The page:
Foundation Phase English FAL

In the Foundation Phase, the primary skills in the First Additional Language curriculum are: 

  • Listening and speaking 
  • Reading and phonics 
  • Writing and handwriting 
  • Thinking and Reasoning and Language Structure and Use, which are integrated into all four languages skills (listening, speaking, reading and writing)  

The content (knowledge, concepts and skills) contained in the National Curriculum Statement (NCS) has been organised in the Curriculum and Assessment Policy Statement (CAPs), per term, using these headings. 

The Foundation Phase section of the CAPs provides teachers with: 

  • an introduction containing guidelines on how to use the Foundation Phase document 
  • content, concepts and skills to be taught per term 
  • guidelines for time allocation 
  • requirements for the Formal Assessment Activities and suggestions for informal assessment 
  • lists of recommended resources per grade 


Additive Bilingualism

Children come to school knowing their home language. They can speak it fluently and already know several thousand words. Learning to read and write in Grade 1 builds on this foundation of oral language. Therefore, it is easier to learn to read and write in your home language. When children learn an additional language in Grade 1, they need to build a solid foundation. They need to hear lots of simple, spoken English which they can understand from the context. Listening to the teacher read stories from large illustrated books (Big Books) is a good way of doing this as it also supports children’s emergent literacy development. As children’s understanding grows, they need plenty of opportunities to speak the language in simple ways. This provides the foundation for learning to read and write in Grades 2 and 3. 

In South Africa, many children start using their additional language, English, as the Language of Learning and teaching (LoLT) in Grade 4. this means that they must reach a high level of competence in English by the end of Grade 3, and they need to be able to read and write well in English. For these reasons, their progress in literacy must be accelerated in Grades 2 and 3. 

Fortunately, children can transfer many literacy skills from their home language. For example, if learners are taught handwriting well in their home language, they can use it when writing in English. If they learn phonics in their home language, they do not need to learn sound-spelling relationships repeatedly in English. They only need to apply their knowledge in English and learn those sound-spelling relationships that are different in English.

The First Additional Language CAPS take advantage of learners’ literacy skills in their home language. For example, Guided Reading activities introduced in the home Language CAPs in Grade 1 are introduced in the First Additional Language CAPS in Grade 2. This is called ‘additive bilingualism’ – developing a strong literacy foundation in the home Language and building First Additional Language literacy onto this.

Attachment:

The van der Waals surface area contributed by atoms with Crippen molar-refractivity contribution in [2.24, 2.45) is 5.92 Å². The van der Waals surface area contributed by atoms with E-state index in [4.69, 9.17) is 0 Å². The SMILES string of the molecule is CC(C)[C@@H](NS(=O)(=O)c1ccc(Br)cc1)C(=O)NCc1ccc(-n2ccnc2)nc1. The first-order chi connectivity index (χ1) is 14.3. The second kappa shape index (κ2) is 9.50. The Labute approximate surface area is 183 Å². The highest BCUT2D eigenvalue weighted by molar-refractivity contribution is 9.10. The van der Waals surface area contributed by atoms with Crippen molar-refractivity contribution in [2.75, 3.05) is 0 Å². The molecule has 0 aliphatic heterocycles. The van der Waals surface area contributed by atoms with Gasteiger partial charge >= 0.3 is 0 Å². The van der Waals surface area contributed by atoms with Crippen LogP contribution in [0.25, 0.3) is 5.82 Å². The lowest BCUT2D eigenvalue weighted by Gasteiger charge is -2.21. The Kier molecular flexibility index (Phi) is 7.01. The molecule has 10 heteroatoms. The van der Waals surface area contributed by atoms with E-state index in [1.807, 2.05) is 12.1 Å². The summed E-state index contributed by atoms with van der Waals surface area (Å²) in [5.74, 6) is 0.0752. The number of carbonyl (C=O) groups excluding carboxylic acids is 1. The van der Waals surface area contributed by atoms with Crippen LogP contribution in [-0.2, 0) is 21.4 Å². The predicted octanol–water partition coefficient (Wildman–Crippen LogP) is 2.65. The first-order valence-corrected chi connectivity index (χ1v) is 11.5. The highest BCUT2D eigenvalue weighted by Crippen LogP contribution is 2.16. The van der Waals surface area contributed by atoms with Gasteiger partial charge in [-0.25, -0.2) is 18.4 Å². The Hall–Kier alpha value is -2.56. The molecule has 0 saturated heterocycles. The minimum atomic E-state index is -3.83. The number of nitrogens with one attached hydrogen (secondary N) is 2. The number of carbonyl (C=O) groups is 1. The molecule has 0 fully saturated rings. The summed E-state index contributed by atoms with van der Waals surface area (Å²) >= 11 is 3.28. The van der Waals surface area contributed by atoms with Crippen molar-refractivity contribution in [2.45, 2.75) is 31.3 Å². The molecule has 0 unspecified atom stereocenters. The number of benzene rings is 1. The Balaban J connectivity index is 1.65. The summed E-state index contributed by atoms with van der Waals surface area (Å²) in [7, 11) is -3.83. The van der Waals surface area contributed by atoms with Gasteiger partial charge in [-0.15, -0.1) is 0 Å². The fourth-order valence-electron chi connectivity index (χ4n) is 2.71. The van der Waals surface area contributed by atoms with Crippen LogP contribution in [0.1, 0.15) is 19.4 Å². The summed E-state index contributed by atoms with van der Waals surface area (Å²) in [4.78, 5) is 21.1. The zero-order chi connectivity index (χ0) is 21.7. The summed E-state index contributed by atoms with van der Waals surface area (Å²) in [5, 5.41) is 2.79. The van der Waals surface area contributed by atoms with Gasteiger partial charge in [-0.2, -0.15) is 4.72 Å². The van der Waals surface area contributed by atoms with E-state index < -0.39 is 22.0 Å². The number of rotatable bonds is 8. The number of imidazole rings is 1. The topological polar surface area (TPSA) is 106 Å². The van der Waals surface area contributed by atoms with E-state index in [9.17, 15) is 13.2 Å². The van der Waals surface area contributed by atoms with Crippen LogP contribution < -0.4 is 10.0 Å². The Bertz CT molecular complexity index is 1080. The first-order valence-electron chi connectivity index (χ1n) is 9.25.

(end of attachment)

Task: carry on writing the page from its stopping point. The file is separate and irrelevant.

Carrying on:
Different language learning contexts

In schools where children will use their additional language, English, as the LoLT from Grade 4, a substantial amount of time must be devoted to learning English in the Foundation Phase. However, in schools with the same LoLT throughout the grades, this is not the case. In these schools, many children learning English or Afrikaans as a Home Language do not speak these languages as their mother tongue, and as much time as possible should be devoted to this task. 


The CAPs document provides suggestions for each of the Formal Assessment Activities in the Foundation Phase Languages. Each activity consists of several parts dealing with different aspects of Language. In term one, there is only one Formal Assessment Activity in Grades 1 – 3. In addition, suggestions are given for informal assessments that will inform daily teaching and learning but will not be formally recorded. 

Introducing FAL

When the teacher introduces the First Additional Language in Grade 1, she needs a simple way to get the idea of an ‘additional language’ across to her young learners. A good way of doing so is using a puppet, which can be given a name in the additional language, for example, Peter the Puppet. In the first lesson, the teacher introduces the puppet and tells the learners that Peter can’t speak their home language; he can only speak English, so they will have to speak English to Peter. Peter will then become a permanent feature of the First Additional Language class. The teacher could introduce a second puppet (e.g. Pam the Puppet) to demonstrate interactions in the additional language (e.g. greetings). 

Listening and Speaking

Learning an additional language is much like learning a home language, except that it happens later in children’s lives. In the first year of their lives, children hear vast amounts of simple language in context, enabling them to gradually absorb their home language’s grammar and vocabulary. After a year or so, children start speaking their home language but not in complete sentences. They begin by producing one or two words, which they use to express various meanings and purposes. They can understand much more complex language than they can speak.